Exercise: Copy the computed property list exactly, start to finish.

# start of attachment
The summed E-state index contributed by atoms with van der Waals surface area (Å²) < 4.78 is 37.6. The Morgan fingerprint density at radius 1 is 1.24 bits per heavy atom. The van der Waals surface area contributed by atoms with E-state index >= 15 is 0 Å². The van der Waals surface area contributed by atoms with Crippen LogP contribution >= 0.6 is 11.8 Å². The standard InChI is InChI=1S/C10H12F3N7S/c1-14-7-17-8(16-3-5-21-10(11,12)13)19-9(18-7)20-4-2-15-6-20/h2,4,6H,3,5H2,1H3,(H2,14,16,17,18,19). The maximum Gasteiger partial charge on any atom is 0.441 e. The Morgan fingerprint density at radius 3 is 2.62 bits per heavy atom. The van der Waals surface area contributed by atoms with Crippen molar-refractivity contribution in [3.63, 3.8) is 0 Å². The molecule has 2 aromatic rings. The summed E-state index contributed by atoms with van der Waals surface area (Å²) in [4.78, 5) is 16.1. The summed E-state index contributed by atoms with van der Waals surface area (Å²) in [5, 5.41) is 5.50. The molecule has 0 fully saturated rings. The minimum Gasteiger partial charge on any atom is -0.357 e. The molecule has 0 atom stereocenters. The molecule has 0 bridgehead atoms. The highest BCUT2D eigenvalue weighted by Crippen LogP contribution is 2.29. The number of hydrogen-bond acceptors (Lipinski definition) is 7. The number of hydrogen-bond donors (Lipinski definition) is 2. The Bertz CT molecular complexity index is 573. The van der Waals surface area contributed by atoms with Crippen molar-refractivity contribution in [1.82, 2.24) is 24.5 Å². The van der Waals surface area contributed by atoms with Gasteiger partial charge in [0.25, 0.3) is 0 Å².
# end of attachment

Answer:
The summed E-state index contributed by atoms with van der Waals surface area (Å²) < 4.78 is 37.6. The Morgan fingerprint density at radius 1 is 1.24 bits per heavy atom. The van der Waals surface area contributed by atoms with E-state index >= 15 is 0 Å². The van der Waals surface area contributed by atoms with Crippen LogP contribution >= 0.6 is 11.8 Å². The standard InChI is InChI=1S/C10H12F3N7S/c1-14-7-17-8(16-3-5-21-10(11,12)13)19-9(18-7)20-4-2-15-6-20/h2,4,6H,3,5H2,1H3,(H2,14,16,17,18,19). The maximum Gasteiger partial charge on any atom is 0.441 e. The Morgan fingerprint density at radius 3 is 2.62 bits per heavy atom. The van der Waals surface area contributed by atoms with Crippen molar-refractivity contribution in [3.63, 3.8) is 0 Å². The molecule has 2 aromatic rings. The summed E-state index contributed by atoms with van der Waals surface area (Å²) in [4.78, 5) is 16.1. The summed E-state index contributed by atoms with van der Waals surface area (Å²) in [5, 5.41) is 5.50. The molecule has 0 fully saturated rings. The minimum Gasteiger partial charge on any atom is -0.357 e. The molecule has 0 atom stereocenters. The molecule has 0 bridgehead atoms. The highest BCUT2D eigenvalue weighted by Crippen LogP contribution is 2.29. The number of hydrogen-bond acceptors (Lipinski definition) is 7. The number of hydrogen-bond donors (Lipinski definition) is 2. The Bertz CT molecular complexity index is 573. The van der Waals surface area contributed by atoms with Crippen molar-refractivity contribution in [1.82, 2.24) is 24.5 Å². The van der Waals surface area contributed by atoms with Gasteiger partial charge in [0.25, 0.3) is 0 Å².